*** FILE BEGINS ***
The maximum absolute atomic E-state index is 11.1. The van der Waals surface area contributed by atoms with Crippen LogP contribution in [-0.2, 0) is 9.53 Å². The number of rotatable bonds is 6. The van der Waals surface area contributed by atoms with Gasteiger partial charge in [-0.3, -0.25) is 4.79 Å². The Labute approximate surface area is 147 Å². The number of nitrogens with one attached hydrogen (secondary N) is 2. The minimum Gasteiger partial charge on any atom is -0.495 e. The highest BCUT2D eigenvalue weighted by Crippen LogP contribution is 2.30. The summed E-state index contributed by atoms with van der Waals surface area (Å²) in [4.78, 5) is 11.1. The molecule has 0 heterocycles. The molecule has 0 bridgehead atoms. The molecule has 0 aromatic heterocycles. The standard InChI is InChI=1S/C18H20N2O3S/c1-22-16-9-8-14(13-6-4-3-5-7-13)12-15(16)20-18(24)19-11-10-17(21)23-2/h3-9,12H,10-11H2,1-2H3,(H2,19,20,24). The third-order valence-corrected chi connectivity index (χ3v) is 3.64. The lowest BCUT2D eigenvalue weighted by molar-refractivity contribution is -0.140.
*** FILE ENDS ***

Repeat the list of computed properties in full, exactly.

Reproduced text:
The maximum absolute atomic E-state index is 11.1. The van der Waals surface area contributed by atoms with Crippen LogP contribution in [-0.2, 0) is 9.53 Å². The number of rotatable bonds is 6. The van der Waals surface area contributed by atoms with Gasteiger partial charge in [-0.3, -0.25) is 4.79 Å². The Labute approximate surface area is 147 Å². The number of nitrogens with one attached hydrogen (secondary N) is 2. The minimum Gasteiger partial charge on any atom is -0.495 e. The highest BCUT2D eigenvalue weighted by Crippen LogP contribution is 2.30. The summed E-state index contributed by atoms with van der Waals surface area (Å²) in [4.78, 5) is 11.1. The molecule has 0 heterocycles. The molecule has 0 bridgehead atoms. The molecule has 0 aromatic heterocycles. The standard InChI is InChI=1S/C18H20N2O3S/c1-22-16-9-8-14(13-6-4-3-5-7-13)12-15(16)20-18(24)19-11-10-17(21)23-2/h3-9,12H,10-11H2,1-2H3,(H2,19,20,24). The third-order valence-corrected chi connectivity index (χ3v) is 3.64. The lowest BCUT2D eigenvalue weighted by molar-refractivity contribution is -0.140.